The New York Stock Exchange welcomes Ouster Inc. (NYSE: OUST), today, Friday, March 12, 2021, to celebrate its initial listing. To honor the occasion, Ouster CEO Angus Pacala, accompanied by Chris Taylor, Vice President, NYSE Listings and Services, rings The Opening Bell®.
Lidar manufacturers Expulsion And Velodyne said on Monday that they had achieved a “merger of equals”, creating a lidar powerhouse.
The combined company will have more than 850 current customers, an extensive patent portfolio and approximately $315 million in cash, based on year-end numbers. This liquidity is essential in a market where it has become much more difficult for companies that are not yet profitable to raise much-needed funds.
It will retain the Ouster name and continue to trade under that company’s ticker symbol, “OUST”. Shares of Ouster were down 15% in the early afternoon after the news broke, as investors digested the dilution that will result from the all-stock deal. Velodyne shareholders voted to approve the deal on Friday.
Lidar, short for “light detection and ranging”, is a sensor technology that uses infrared lasers to create a detailed 3D map of the sensor’s surroundings. Lidar units are used in a variety of robotic applications. Of particular interest to investors, lidar sensors are considered important components of nearly every autonomous driving system currently under development.
Investor interest in the potential of autonomous vehicles has led many lidar startups to go public in recent years. But valuations have fallen sharply over the past year as investor enthusiasm cooled and some automakers cut spending on self-driving programs in favor of driver-assist technology. more limited.
These developments have helped set the stage for consolidation in the lidar space, Ouster CEO Angus Pacala said when the deal was first announced.
Pacala, who will lead the combined company, told CNBC in an interview Monday that the merger is “a major step toward profitability for Ouster.”
Ouster’s products have posted positive gross margins for some time, meaning they sell for more than it costs to make them. Pacala noted that after recent changes to Velodyne’s contract manufacturing agreements, that company’s gross margins have also turned positive.
“It’s huge for the merger and for the strength of the combined business,” Pacala said. “Not only are we increasing the revenue base of both companies by merging, but it’s a positive margin.”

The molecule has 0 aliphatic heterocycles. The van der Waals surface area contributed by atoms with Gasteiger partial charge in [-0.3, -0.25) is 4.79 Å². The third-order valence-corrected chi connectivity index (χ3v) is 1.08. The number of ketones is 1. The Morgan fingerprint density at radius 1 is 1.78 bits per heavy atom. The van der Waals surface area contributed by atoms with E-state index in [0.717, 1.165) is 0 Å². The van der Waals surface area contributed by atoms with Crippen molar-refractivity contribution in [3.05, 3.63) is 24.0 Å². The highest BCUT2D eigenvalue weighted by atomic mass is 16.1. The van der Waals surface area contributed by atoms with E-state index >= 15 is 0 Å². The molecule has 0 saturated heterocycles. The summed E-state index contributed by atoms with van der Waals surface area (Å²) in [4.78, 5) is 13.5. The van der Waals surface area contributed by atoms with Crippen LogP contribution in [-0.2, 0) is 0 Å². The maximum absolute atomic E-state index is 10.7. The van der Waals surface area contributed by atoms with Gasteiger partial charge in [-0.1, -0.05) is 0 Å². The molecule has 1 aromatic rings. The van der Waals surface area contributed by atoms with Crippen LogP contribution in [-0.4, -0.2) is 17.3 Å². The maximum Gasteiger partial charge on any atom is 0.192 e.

In November, when the merger was first announced, the companies said they expected annual savings of around $75 million that could be realized within the first nine months of closing the deal. . Pacala said he now expects total savings to be a bit higher – but, he noted, this will come at a cost: the merged company will cut between 100 and 200 jobs, he said. he stated, primarily in operational roles where the two companies overlap considerably. .
Ouster will have about 350 employees once the two companies are integrated, Pacala said.
Some of this integration has already taken place in the executive suite. Velodyne CEO Ted Tewksbury will chair the combined company’s board of directors, and its chief financial officer, Mark Weinswig, will retain that role with Ouster, while Ouster co-founder Mark Frichtl will serve as CEO. chief technology officer of the combined company.
But Pacala said the merged company has no plans to combine manufacturing.
“The makers of Velodyne with Fabrinet in Thailand, about an hour and a half from Reference manufacturing facility that Ouster uses,” he said. “We intend to continue working with both partners.”
Ouster said it will provide a “full update” on its integration plans when it presents its fourth quarter results on March 23. revenue and gross margin forecasts. Velodyne exceeded its fourth quarter billing and revenue targets, Ouster said.
Velodyne shareholders can expect to receive 0.8204 shares of Ouster for each Velodyne share they own, representing a premium of approximately 7.8% based on the respective companies’ stock prices when the he deal was first announced in November.
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